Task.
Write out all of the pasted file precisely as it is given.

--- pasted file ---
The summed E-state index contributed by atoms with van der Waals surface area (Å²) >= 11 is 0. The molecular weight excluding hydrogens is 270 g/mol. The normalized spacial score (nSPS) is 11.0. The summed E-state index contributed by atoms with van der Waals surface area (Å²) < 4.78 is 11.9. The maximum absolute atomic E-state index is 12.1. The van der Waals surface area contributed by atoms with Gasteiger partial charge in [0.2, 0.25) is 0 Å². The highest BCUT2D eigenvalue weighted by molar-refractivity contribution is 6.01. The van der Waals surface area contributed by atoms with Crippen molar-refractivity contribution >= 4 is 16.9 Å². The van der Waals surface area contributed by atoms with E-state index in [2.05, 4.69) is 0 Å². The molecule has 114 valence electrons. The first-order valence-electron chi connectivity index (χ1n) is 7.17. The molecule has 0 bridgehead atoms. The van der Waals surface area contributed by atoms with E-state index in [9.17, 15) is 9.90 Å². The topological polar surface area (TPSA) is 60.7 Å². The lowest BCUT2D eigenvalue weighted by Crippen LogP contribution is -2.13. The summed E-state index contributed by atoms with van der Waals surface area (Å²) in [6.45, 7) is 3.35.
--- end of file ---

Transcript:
The summed E-state index contributed by atoms with van der Waals surface area (Å²) >= 11 is 0. The molecular weight excluding hydrogens is 270 g/mol. The normalized spacial score (nSPS) is 11.0. The summed E-state index contributed by atoms with van der Waals surface area (Å²) < 4.78 is 11.9. The maximum absolute atomic E-state index is 12.1. The van der Waals surface area contributed by atoms with Gasteiger partial charge in [0.2, 0.25) is 0 Å². The highest BCUT2D eigenvalue weighted by molar-refractivity contribution is 6.01. The van der Waals surface area contributed by atoms with Crippen molar-refractivity contribution >= 4 is 16.9 Å². The van der Waals surface area contributed by atoms with E-state index in [2.05, 4.69) is 0 Å². The molecule has 114 valence electrons. The first-order valence-electron chi connectivity index (χ1n) is 7.17. The molecule has 0 bridgehead atoms. The van der Waals surface area contributed by atoms with E-state index in [9.17, 15) is 9.90 Å². The topological polar surface area (TPSA) is 60.7 Å². The lowest BCUT2D eigenvalue weighted by Crippen LogP contribution is -2.13. The summed E-state index contributed by atoms with van der Waals surface area (Å²) in [6.45, 7) is 3.35.